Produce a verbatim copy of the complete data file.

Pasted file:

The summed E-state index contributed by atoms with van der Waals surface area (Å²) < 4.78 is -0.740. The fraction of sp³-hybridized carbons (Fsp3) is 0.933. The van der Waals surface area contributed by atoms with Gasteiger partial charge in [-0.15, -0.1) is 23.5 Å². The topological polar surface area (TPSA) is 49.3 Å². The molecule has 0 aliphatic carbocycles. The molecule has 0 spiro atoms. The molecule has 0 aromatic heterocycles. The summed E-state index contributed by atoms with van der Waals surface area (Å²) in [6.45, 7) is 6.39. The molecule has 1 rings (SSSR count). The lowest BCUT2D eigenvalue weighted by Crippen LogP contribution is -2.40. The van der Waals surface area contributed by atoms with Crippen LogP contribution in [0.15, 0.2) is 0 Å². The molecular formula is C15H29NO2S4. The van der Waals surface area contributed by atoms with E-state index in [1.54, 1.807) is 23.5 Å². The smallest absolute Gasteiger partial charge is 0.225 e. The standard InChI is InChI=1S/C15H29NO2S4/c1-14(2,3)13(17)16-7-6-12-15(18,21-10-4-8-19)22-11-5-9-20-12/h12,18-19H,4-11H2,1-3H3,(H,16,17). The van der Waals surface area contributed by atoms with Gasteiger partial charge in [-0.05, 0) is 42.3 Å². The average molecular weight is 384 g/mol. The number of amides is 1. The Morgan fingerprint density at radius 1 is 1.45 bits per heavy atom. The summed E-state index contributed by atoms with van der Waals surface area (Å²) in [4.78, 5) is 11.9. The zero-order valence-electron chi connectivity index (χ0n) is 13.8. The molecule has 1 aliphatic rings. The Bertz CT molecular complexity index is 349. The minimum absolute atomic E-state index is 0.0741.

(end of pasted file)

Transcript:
The summed E-state index contributed by atoms with van der Waals surface area (Å²) < 4.78 is -0.740. The fraction of sp³-hybridized carbons (Fsp3) is 0.933. The van der Waals surface area contributed by atoms with Gasteiger partial charge in [-0.15, -0.1) is 23.5 Å². The topological polar surface area (TPSA) is 49.3 Å². The molecule has 0 aliphatic carbocycles. The molecule has 0 spiro atoms. The molecule has 0 aromatic heterocycles. The summed E-state index contributed by atoms with van der Waals surface area (Å²) in [6.45, 7) is 6.39. The molecule has 1 rings (SSSR count). The lowest BCUT2D eigenvalue weighted by Crippen LogP contribution is -2.40. The van der Waals surface area contributed by atoms with Crippen LogP contribution in [0.15, 0.2) is 0 Å². The molecular formula is C15H29NO2S4. The van der Waals surface area contributed by atoms with E-state index in [1.54, 1.807) is 23.5 Å². The smallest absolute Gasteiger partial charge is 0.225 e. The standard InChI is InChI=1S/C15H29NO2S4/c1-14(2,3)13(17)16-7-6-12-15(18,21-10-4-8-19)22-11-5-9-20-12/h12,18-19H,4-11H2,1-3H3,(H,16,17). The van der Waals surface area contributed by atoms with Gasteiger partial charge in [-0.05, 0) is 42.3 Å². The average molecular weight is 384 g/mol. The number of amides is 1. The Morgan fingerprint density at radius 1 is 1.45 bits per heavy atom. The summed E-state index contributed by atoms with van der Waals surface area (Å²) in [4.78, 5) is 11.9. The zero-order valence-electron chi connectivity index (χ0n) is 13.8. The molecule has 1 aliphatic rings. The Bertz CT molecular complexity index is 349. The minimum absolute atomic E-state index is 0.0741.